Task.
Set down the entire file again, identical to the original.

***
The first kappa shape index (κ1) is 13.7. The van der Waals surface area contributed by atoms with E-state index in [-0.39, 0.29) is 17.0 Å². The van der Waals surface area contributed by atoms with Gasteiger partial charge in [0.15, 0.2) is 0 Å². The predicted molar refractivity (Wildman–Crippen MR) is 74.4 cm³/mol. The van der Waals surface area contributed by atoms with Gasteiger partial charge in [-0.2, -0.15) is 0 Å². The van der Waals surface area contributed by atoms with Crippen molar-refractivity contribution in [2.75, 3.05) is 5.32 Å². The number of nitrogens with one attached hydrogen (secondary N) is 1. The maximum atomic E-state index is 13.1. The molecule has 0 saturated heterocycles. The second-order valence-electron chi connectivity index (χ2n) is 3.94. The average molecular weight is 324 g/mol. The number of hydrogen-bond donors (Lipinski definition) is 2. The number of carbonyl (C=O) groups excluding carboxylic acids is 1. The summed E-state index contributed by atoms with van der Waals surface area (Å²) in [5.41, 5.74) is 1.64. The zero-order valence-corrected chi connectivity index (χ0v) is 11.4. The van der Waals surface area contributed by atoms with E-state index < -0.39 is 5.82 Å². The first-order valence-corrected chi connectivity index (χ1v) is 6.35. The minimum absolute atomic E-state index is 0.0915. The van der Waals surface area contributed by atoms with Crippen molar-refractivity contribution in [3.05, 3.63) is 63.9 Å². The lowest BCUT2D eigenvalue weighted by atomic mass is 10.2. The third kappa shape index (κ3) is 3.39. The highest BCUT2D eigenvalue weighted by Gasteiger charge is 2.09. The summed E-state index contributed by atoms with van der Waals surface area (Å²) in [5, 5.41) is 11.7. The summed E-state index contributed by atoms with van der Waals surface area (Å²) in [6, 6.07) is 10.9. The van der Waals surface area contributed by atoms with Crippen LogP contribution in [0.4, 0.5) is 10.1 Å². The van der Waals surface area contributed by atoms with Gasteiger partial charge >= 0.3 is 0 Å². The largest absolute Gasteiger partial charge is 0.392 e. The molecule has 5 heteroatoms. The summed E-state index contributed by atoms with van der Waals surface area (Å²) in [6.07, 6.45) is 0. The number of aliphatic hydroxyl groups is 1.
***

The first kappa shape index (κ1) is 13.7. The van der Waals surface area contributed by atoms with E-state index in [-0.39, 0.29) is 17.0 Å². The van der Waals surface area contributed by atoms with Gasteiger partial charge in [0.15, 0.2) is 0 Å². The predicted molar refractivity (Wildman–Crippen MR) is 74.4 cm³/mol. The van der Waals surface area contributed by atoms with Gasteiger partial charge in [-0.2, -0.15) is 0 Å². The van der Waals surface area contributed by atoms with Crippen molar-refractivity contribution in [2.75, 3.05) is 5.32 Å². The number of nitrogens with one attached hydrogen (secondary N) is 1. The maximum atomic E-state index is 13.1. The molecule has 0 saturated heterocycles. The second-order valence-electron chi connectivity index (χ2n) is 3.94. The average molecular weight is 324 g/mol. The number of hydrogen-bond donors (Lipinski definition) is 2. The number of carbonyl (C=O) groups excluding carboxylic acids is 1. The summed E-state index contributed by atoms with van der Waals surface area (Å²) in [5.41, 5.74) is 1.64. The zero-order valence-corrected chi connectivity index (χ0v) is 11.4. The van der Waals surface area contributed by atoms with E-state index < -0.39 is 5.82 Å². The first-order valence-corrected chi connectivity index (χ1v) is 6.35. The minimum absolute atomic E-state index is 0.0915. The van der Waals surface area contributed by atoms with Crippen molar-refractivity contribution in [3.05, 3.63) is 63.9 Å². The lowest BCUT2D eigenvalue weighted by atomic mass is 10.2. The third kappa shape index (κ3) is 3.39. The highest BCUT2D eigenvalue weighted by Gasteiger charge is 2.09. The summed E-state index contributed by atoms with van der Waals surface area (Å²) in [5, 5.41) is 11.7. The summed E-state index contributed by atoms with van der Waals surface area (Å²) in [6, 6.07) is 10.9. The van der Waals surface area contributed by atoms with Crippen LogP contribution in [0.4, 0.5) is 10.1 Å². The van der Waals surface area contributed by atoms with Gasteiger partial charge >= 0.3 is 0 Å². The largest absolute Gasteiger partial charge is 0.392 e. The molecule has 5 heteroatoms. The summed E-state index contributed by atoms with van der Waals surface area (Å²) in [6.07, 6.45) is 0. The number of aliphatic hydroxyl groups is 1.